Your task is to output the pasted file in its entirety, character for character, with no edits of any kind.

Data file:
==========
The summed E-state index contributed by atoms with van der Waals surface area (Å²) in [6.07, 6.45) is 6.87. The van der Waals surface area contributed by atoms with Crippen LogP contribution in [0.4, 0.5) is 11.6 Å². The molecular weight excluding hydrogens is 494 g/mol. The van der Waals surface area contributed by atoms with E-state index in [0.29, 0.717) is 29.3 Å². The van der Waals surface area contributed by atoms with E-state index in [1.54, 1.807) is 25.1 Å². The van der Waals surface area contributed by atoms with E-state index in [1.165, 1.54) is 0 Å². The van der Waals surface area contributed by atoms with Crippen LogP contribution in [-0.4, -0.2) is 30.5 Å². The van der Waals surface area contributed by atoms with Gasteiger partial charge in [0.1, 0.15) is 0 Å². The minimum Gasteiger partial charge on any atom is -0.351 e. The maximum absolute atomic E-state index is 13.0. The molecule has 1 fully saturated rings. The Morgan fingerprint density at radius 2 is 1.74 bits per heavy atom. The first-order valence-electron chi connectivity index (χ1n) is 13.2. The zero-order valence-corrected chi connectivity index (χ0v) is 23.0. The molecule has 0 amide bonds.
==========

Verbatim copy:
The summed E-state index contributed by atoms with van der Waals surface area (Å²) in [6.07, 6.45) is 6.87. The van der Waals surface area contributed by atoms with Crippen LogP contribution in [0.4, 0.5) is 11.6 Å². The molecular weight excluding hydrogens is 494 g/mol. The van der Waals surface area contributed by atoms with E-state index in [0.29, 0.717) is 29.3 Å². The van der Waals surface area contributed by atoms with E-state index in [1.54, 1.807) is 25.1 Å². The van der Waals surface area contributed by atoms with E-state index in [1.165, 1.54) is 0 Å². The van der Waals surface area contributed by atoms with Crippen LogP contribution in [-0.4, -0.2) is 30.5 Å². The van der Waals surface area contributed by atoms with Gasteiger partial charge in [0.1, 0.15) is 0 Å². The minimum Gasteiger partial charge on any atom is -0.351 e. The maximum absolute atomic E-state index is 13.0. The molecule has 1 fully saturated rings. The Morgan fingerprint density at radius 2 is 1.74 bits per heavy atom. The first-order valence-electron chi connectivity index (χ1n) is 13.2. The zero-order valence-corrected chi connectivity index (χ0v) is 23.0. The molecule has 0 amide bonds.